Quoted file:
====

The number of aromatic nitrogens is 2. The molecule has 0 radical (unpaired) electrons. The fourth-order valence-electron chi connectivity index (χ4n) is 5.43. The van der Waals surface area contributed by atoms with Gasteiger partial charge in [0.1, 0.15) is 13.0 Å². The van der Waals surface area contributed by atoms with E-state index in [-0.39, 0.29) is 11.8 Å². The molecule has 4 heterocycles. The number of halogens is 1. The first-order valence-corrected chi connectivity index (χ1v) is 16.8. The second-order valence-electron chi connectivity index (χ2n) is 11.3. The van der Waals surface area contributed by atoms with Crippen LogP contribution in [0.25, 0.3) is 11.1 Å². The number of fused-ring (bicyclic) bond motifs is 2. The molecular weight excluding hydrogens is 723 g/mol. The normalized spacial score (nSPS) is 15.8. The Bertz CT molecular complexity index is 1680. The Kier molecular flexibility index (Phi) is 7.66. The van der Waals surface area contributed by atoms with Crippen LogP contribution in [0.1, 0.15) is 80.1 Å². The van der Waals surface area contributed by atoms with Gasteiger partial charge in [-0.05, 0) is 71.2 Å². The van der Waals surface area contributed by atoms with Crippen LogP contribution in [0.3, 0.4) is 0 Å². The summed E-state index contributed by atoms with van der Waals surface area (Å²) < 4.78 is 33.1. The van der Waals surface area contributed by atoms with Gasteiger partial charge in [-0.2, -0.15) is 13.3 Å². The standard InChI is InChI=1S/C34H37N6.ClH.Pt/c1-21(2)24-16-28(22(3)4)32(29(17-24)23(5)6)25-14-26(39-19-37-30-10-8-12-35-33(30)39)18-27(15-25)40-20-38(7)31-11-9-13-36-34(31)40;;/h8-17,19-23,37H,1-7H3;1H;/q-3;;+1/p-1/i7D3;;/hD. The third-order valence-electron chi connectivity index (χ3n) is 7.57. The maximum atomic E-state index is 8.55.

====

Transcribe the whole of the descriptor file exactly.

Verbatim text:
The number of aromatic nitrogens is 2. The molecule has 0 radical (unpaired) electrons. The fourth-order valence-electron chi connectivity index (χ4n) is 5.43. The van der Waals surface area contributed by atoms with Gasteiger partial charge in [0.1, 0.15) is 13.0 Å². The van der Waals surface area contributed by atoms with E-state index in [-0.39, 0.29) is 11.8 Å². The molecule has 4 heterocycles. The number of halogens is 1. The first-order valence-corrected chi connectivity index (χ1v) is 16.8. The second-order valence-electron chi connectivity index (χ2n) is 11.3. The van der Waals surface area contributed by atoms with Crippen LogP contribution in [0.25, 0.3) is 11.1 Å². The number of fused-ring (bicyclic) bond motifs is 2. The molecular weight excluding hydrogens is 723 g/mol. The normalized spacial score (nSPS) is 15.8. The Bertz CT molecular complexity index is 1680. The Kier molecular flexibility index (Phi) is 7.66. The van der Waals surface area contributed by atoms with Crippen LogP contribution in [0.1, 0.15) is 80.1 Å². The van der Waals surface area contributed by atoms with Gasteiger partial charge in [-0.05, 0) is 71.2 Å². The van der Waals surface area contributed by atoms with Crippen LogP contribution in [0.3, 0.4) is 0 Å². The summed E-state index contributed by atoms with van der Waals surface area (Å²) < 4.78 is 33.1. The van der Waals surface area contributed by atoms with Gasteiger partial charge in [-0.2, -0.15) is 13.3 Å². The standard InChI is InChI=1S/C34H37N6.ClH.Pt/c1-21(2)24-16-28(22(3)4)32(29(17-24)23(5)6)25-14-26(39-19-37-30-10-8-12-35-33(30)39)18-27(15-25)40-20-38(7)31-11-9-13-36-34(31)40;;/h8-17,19-23,37H,1-7H3;1H;/q-3;;+1/p-1/i7D3;;/hD. The third-order valence-electron chi connectivity index (χ3n) is 7.57. The maximum atomic E-state index is 8.55.